generating audio in C

This is a discussion on generating audio in C within the C Programming forums, part of the General Programming Boards category; Hi, Iam trying to design a small C programme which can generate a squarewave function and play a sequence of ...

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    generating audio in C

    Hi,

    Iam trying to design a small C programme which can generate a squarewave function and play a sequence of musical notes for 30 seconds. How would i go about doing this?

    Many Thanks

    teknologik

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    Under some compilers, there is a function called sound(). Note that this function is not portable, so don't rely on it. For audio, I would suggest a library such as SDL and/or SDL_Mixer.

    EDIT: The compiler I discovered the sound() function on is called DJGPP.
    Last edited by kawk; 05-09-2007 at 03:42 PM.

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    i know how to make the square wave using C its just im not sure how to generate a sequence of musical notes correctly.

    static char seq[]="CDEFGABAGFEDC"; but thats as far as i can get

    does anyone know how to generate a sequence of notes?

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    Well, presuming this is homework, I'd suggest looking into whatever your professor or tutor suggests . . .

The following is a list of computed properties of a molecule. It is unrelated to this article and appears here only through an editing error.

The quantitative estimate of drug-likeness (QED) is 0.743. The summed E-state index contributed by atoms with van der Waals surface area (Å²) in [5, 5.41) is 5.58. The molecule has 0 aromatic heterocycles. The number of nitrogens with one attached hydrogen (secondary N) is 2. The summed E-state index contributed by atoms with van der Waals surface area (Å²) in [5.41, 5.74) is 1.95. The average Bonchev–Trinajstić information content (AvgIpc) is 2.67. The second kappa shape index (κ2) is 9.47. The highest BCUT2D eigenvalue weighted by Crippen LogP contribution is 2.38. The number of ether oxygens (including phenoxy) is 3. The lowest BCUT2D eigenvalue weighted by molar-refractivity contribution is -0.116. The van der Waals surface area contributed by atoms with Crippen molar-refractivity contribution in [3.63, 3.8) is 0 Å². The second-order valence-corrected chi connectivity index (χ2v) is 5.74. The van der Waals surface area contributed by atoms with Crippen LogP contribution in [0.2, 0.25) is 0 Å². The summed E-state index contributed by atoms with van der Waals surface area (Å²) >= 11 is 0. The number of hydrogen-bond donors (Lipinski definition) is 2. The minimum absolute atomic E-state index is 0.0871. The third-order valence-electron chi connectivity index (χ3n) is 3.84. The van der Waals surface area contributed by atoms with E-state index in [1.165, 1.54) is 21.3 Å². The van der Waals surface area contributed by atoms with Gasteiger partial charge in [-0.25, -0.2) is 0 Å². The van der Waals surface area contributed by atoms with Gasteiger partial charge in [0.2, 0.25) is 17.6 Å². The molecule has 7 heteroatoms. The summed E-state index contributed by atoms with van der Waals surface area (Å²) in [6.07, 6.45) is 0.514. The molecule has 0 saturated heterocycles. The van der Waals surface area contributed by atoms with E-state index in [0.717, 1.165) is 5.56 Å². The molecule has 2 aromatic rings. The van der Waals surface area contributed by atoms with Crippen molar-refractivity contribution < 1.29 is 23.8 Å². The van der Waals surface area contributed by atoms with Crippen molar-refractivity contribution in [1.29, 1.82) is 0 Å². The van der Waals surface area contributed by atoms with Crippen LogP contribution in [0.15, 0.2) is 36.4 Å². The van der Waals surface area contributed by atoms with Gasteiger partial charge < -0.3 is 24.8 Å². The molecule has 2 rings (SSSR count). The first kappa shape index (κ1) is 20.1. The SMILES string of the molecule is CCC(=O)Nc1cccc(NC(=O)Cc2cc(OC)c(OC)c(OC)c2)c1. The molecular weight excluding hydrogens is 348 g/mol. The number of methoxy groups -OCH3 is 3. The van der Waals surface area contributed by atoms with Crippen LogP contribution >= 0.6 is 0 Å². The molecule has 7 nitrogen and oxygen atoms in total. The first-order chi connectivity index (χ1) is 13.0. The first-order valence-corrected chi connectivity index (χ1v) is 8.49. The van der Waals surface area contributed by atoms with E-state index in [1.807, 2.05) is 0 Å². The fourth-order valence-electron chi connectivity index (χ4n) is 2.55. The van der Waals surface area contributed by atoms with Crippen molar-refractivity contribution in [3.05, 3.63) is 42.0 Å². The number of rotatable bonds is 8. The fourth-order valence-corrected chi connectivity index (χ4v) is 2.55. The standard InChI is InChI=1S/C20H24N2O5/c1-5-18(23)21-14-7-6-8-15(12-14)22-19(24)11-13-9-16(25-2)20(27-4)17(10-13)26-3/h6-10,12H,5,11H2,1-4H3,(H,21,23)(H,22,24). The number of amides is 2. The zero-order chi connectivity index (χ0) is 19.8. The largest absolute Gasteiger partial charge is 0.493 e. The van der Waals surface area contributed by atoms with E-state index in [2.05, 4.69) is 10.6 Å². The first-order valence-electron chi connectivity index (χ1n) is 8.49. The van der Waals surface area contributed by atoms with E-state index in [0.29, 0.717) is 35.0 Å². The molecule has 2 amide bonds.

IF (and only if) your tutor/professor can't tell you what to use, try sound() and a lookup table of freqs.

    EDIT: If this isn't homework, I'm sorry . . .

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    my school days have been and gone; so lucky for me this isnt homework other wise i would never get it handed in on time lol just trying to learn some C thats all, how would i go about making a look up table then

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    Well, I know that middle A is 440 . . . I have a lookup table around here somewhere . . .

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    Here you go:
    Code:
    #define _LC 130
    #define _LCS 137
    #define _LD 145
    #define _LDS 155
    #define _LE 166
    #define _LF 175
    #define _LFS 185
    #define _LG 195
    #define _LGS 207
    #define _LA 220
    #define _LAS 235
    #define _LB 245
    
    #define _MC 260
    #define _MCS 275
    #define _MD 290
    #define _MDS 311
    #define _ME 333
    #define _MF 350
    #define _MFS 370
    #define _MG 390
    #define _MGS 415
    #define _MA 440
    #define _MAS 470
    #define _MB 490
    
    #define _HC 520
    So, _LC is Low C, i.e. one octave below Middle C. _LCS is one semitone higher.

    BTW, I found this by playing them on my piano (which was out of tune at the time . . .) so they may be a little off. You do know that one octave higher is double the freq, right?

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    Googling for "piano note hertz" turned up this page: http://www.vibrationdata.com/piano.htm
    It has hertz values for different notes.

    [edit] Also, see this Wikipedia entry: http://en.wikipedia.org/wiki/Note